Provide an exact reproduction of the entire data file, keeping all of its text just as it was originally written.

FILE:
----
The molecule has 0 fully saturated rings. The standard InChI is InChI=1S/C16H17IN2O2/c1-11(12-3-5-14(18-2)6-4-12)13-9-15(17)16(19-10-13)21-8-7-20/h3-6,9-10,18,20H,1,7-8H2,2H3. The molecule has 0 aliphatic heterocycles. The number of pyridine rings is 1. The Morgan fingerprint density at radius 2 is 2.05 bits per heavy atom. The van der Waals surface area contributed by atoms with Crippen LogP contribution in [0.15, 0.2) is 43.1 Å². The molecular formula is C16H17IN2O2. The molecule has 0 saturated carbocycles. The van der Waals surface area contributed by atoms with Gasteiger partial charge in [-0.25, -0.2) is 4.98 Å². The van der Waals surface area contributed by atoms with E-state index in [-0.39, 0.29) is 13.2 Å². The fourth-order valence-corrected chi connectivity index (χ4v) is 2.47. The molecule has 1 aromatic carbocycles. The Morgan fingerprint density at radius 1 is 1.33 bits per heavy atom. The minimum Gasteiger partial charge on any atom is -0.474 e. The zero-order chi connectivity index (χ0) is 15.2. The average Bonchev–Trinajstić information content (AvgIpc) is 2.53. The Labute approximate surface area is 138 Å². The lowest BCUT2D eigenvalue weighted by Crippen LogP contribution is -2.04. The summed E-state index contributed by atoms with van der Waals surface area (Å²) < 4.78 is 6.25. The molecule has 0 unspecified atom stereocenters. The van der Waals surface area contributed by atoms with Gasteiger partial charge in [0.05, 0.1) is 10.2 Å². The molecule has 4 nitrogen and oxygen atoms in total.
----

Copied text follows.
The molecule has 0 fully saturated rings. The standard InChI is InChI=1S/C16H17IN2O2/c1-11(12-3-5-14(18-2)6-4-12)13-9-15(17)16(19-10-13)21-8-7-20/h3-6,9-10,18,20H,1,7-8H2,2H3. The molecule has 0 aliphatic heterocycles. The number of pyridine rings is 1. The Morgan fingerprint density at radius 2 is 2.05 bits per heavy atom. The van der Waals surface area contributed by atoms with Crippen LogP contribution in [0.15, 0.2) is 43.1 Å². The molecular formula is C16H17IN2O2. The molecule has 0 saturated carbocycles. The van der Waals surface area contributed by atoms with Gasteiger partial charge in [-0.25, -0.2) is 4.98 Å². The van der Waals surface area contributed by atoms with E-state index in [-0.39, 0.29) is 13.2 Å². The fourth-order valence-corrected chi connectivity index (χ4v) is 2.47. The molecule has 1 aromatic carbocycles. The Morgan fingerprint density at radius 1 is 1.33 bits per heavy atom. The minimum Gasteiger partial charge on any atom is -0.474 e. The zero-order chi connectivity index (χ0) is 15.2. The average Bonchev–Trinajstić information content (AvgIpc) is 2.53. The Labute approximate surface area is 138 Å². The lowest BCUT2D eigenvalue weighted by Crippen LogP contribution is -2.04. The summed E-state index contributed by atoms with van der Waals surface area (Å²) < 4.78 is 6.25. The molecule has 0 unspecified atom stereocenters. The van der Waals surface area contributed by atoms with Gasteiger partial charge in [0.05, 0.1) is 10.2 Å². The molecule has 4 nitrogen and oxygen atoms in total.